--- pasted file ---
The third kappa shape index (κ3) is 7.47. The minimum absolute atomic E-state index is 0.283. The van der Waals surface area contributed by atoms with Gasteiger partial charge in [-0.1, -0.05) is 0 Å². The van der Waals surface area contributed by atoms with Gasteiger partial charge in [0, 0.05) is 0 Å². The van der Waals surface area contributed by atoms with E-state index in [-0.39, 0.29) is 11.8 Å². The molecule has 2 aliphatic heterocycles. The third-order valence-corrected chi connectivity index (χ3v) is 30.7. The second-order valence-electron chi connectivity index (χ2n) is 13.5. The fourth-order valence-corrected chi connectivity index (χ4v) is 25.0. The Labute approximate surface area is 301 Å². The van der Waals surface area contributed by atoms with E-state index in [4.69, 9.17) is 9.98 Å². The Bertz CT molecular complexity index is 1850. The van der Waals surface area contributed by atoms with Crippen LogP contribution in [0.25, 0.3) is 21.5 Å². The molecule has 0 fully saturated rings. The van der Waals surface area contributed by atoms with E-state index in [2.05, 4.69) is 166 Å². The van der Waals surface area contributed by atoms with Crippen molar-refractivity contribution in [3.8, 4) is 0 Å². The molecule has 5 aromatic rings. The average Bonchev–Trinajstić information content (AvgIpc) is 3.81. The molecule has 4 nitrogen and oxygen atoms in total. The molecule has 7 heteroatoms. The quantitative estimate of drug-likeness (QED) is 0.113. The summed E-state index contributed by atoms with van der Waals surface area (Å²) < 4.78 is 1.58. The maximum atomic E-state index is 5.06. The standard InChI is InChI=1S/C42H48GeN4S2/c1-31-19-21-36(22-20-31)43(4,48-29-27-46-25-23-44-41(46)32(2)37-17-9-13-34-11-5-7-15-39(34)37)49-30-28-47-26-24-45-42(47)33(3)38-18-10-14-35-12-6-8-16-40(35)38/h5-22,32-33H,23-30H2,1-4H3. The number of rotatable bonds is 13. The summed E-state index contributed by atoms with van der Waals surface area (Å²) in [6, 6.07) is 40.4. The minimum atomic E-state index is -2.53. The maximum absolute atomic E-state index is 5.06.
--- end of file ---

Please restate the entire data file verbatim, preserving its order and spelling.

The third kappa shape index (κ3) is 7.47. The minimum absolute atomic E-state index is 0.283. The van der Waals surface area contributed by atoms with Gasteiger partial charge in [-0.1, -0.05) is 0 Å². The van der Waals surface area contributed by atoms with Gasteiger partial charge in [0, 0.05) is 0 Å². The van der Waals surface area contributed by atoms with E-state index in [-0.39, 0.29) is 11.8 Å². The molecule has 2 aliphatic heterocycles. The third-order valence-corrected chi connectivity index (χ3v) is 30.7. The second-order valence-electron chi connectivity index (χ2n) is 13.5. The fourth-order valence-corrected chi connectivity index (χ4v) is 25.0. The Labute approximate surface area is 301 Å². The van der Waals surface area contributed by atoms with E-state index in [4.69, 9.17) is 9.98 Å². The Bertz CT molecular complexity index is 1850. The van der Waals surface area contributed by atoms with Crippen LogP contribution in [0.25, 0.3) is 21.5 Å². The molecule has 0 fully saturated rings. The van der Waals surface area contributed by atoms with E-state index in [2.05, 4.69) is 166 Å². The van der Waals surface area contributed by atoms with Crippen molar-refractivity contribution in [3.8, 4) is 0 Å². The molecule has 5 aromatic rings. The average Bonchev–Trinajstić information content (AvgIpc) is 3.81. The molecule has 4 nitrogen and oxygen atoms in total. The molecule has 7 heteroatoms. The quantitative estimate of drug-likeness (QED) is 0.113. The summed E-state index contributed by atoms with van der Waals surface area (Å²) < 4.78 is 1.58. The maximum atomic E-state index is 5.06. The standard InChI is InChI=1S/C42H48GeN4S2/c1-31-19-21-36(22-20-31)43(4,48-29-27-46-25-23-44-41(46)32(2)37-17-9-13-34-11-5-7-15-39(34)37)49-30-28-47-26-24-45-42(47)33(3)38-18-10-14-35-12-6-8-16-40(35)38/h5-22,32-33H,23-30H2,1-4H3. The number of rotatable bonds is 13. The summed E-state index contributed by atoms with van der Waals surface area (Å²) in [6, 6.07) is 40.4. The minimum atomic E-state index is -2.53. The maximum absolute atomic E-state index is 5.06.